Crustacean Sensation

Long accustomed to the chicken-fried philosophy of Southern cooks, some locals first savored the delectably delicate, deep-fried tempura crust on veggies years ago. It was easy to be instantly hooked on the crunchy, lacelike coating that seemed to have magical flavor-enhancing powers on anything it encapsulated -- even broccoli. The Japanese are usually credited with the cooking technique, but they didn't like it for almost 300 years after Portuguese and Dutch merchants introduced it to them around the turn of the 17th century. Around 270 years later, a street vendor began serving tempura-fried fish that had slept in Tokyo Bay that morning, and it became popular among the common folk. Today, the lobster tempura ($12.95) is food for the gods at Chef g's Seafood & Steakhouse (1915 Westheimer, 713-522-5551). What better to put inside the celestial tempura coating than a plump and succulent pillow of select lobster, the kind that would bring tears to seafood lovers' eyes even if they were eating it naked? It is the perfect blend of crispy and rich -- titillating as both a tactile and taste bud experience. This luscious langosta comes with a trio of dipping sauces: horseradish, bacon-molasses butter and balsamic.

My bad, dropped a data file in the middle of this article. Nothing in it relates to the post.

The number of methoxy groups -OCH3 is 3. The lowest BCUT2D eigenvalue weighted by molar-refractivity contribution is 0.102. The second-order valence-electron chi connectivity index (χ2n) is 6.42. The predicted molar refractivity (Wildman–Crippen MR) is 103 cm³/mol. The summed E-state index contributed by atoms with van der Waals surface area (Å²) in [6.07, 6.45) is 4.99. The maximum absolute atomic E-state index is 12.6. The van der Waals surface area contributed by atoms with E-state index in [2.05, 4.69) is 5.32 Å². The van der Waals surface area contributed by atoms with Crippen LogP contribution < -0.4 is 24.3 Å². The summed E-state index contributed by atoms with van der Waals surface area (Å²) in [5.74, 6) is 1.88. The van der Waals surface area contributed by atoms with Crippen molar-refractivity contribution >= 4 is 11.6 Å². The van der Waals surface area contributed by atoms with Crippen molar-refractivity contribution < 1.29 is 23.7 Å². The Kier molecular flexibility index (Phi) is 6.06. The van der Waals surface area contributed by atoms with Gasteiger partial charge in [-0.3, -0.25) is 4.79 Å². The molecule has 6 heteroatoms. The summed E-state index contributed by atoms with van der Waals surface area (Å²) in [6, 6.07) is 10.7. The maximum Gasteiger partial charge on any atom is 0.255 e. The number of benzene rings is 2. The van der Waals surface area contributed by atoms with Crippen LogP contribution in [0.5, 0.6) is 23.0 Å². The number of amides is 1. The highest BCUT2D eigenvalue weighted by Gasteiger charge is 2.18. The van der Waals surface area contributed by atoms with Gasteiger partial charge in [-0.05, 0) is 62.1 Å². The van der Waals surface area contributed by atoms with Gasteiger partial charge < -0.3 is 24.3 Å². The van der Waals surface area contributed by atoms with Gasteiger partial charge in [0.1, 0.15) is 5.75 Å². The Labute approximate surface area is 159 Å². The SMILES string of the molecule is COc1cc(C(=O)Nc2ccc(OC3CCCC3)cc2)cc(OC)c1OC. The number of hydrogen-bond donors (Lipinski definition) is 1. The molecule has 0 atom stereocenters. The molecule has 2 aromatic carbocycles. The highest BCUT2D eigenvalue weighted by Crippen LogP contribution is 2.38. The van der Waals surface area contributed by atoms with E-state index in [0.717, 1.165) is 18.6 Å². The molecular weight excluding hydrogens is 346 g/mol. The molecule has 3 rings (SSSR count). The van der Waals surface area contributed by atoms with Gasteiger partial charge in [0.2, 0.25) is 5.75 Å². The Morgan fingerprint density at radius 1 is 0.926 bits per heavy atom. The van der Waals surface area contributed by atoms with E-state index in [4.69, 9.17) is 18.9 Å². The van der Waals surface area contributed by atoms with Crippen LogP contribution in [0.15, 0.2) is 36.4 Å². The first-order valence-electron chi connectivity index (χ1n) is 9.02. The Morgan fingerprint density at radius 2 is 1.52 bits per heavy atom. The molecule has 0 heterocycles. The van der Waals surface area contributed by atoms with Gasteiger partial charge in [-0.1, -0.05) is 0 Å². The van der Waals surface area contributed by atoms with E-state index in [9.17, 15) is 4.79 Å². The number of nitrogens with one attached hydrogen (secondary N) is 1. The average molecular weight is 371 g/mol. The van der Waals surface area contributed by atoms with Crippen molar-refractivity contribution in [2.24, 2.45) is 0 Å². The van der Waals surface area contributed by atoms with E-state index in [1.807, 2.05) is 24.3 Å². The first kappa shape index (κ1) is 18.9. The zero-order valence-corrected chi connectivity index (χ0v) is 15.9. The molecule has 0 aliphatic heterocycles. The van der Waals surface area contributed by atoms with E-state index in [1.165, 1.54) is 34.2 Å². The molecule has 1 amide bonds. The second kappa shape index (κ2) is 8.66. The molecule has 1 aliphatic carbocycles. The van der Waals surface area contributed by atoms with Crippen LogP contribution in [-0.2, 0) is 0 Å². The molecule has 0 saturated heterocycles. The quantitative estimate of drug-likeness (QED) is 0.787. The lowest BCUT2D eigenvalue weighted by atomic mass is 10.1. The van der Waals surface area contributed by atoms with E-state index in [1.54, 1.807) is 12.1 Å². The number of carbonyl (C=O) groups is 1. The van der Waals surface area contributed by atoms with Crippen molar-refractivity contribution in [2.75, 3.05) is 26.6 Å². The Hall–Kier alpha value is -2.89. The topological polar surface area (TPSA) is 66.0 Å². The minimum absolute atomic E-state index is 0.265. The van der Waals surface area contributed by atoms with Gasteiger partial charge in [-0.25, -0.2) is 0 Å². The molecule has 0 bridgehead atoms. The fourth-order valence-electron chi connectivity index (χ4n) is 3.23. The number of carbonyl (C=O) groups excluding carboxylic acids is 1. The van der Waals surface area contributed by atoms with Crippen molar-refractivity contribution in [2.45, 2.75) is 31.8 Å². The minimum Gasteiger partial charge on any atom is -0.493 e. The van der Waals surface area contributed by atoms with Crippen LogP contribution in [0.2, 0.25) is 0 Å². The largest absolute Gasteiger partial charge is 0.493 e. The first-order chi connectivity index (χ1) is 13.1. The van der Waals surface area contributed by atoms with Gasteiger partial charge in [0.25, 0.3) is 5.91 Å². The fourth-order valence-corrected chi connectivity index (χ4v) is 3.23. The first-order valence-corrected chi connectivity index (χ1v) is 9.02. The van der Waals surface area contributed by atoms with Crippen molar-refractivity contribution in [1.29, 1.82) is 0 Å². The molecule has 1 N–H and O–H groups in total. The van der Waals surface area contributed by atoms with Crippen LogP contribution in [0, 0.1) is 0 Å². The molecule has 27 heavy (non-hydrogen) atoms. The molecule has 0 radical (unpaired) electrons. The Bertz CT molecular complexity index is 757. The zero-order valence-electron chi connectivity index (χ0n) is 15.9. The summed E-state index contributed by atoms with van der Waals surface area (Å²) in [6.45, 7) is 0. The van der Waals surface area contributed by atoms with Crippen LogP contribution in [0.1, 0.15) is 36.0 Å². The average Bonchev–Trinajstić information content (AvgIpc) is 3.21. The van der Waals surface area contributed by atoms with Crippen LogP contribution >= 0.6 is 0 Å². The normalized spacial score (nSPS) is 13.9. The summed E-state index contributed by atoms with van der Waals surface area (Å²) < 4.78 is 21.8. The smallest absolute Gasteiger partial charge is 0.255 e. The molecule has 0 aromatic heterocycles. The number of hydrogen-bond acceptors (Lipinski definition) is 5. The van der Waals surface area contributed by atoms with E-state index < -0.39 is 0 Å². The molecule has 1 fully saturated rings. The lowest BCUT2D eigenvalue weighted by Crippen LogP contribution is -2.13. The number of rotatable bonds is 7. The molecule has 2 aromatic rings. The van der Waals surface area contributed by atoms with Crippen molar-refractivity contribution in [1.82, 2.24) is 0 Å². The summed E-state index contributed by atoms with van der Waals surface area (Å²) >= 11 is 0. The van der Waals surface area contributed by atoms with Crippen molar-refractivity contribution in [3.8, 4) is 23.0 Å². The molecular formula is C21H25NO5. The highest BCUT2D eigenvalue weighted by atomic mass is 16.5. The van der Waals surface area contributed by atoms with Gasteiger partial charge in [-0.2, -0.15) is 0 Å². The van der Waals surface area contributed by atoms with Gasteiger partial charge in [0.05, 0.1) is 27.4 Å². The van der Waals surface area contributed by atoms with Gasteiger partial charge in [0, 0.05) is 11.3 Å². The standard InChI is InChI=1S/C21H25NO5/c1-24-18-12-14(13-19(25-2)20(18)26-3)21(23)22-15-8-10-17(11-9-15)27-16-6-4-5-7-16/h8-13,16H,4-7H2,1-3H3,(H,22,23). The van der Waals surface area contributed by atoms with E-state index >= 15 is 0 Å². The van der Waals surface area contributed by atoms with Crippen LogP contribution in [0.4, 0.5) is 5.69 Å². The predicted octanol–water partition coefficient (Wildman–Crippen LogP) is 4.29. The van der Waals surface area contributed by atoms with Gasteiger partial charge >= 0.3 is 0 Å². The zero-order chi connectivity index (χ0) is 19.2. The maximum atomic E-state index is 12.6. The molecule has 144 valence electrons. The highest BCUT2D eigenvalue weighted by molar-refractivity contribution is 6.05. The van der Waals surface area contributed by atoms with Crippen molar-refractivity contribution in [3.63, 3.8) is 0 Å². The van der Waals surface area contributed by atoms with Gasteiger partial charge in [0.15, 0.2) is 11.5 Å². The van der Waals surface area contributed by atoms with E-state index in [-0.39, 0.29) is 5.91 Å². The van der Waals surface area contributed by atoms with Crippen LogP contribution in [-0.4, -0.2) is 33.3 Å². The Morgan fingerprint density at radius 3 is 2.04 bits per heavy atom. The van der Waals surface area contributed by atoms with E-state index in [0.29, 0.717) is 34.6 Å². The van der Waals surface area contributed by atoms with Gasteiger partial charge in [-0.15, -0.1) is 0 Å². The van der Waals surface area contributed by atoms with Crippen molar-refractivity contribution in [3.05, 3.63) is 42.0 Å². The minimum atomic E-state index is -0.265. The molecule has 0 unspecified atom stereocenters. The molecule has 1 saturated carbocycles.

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Carol Rust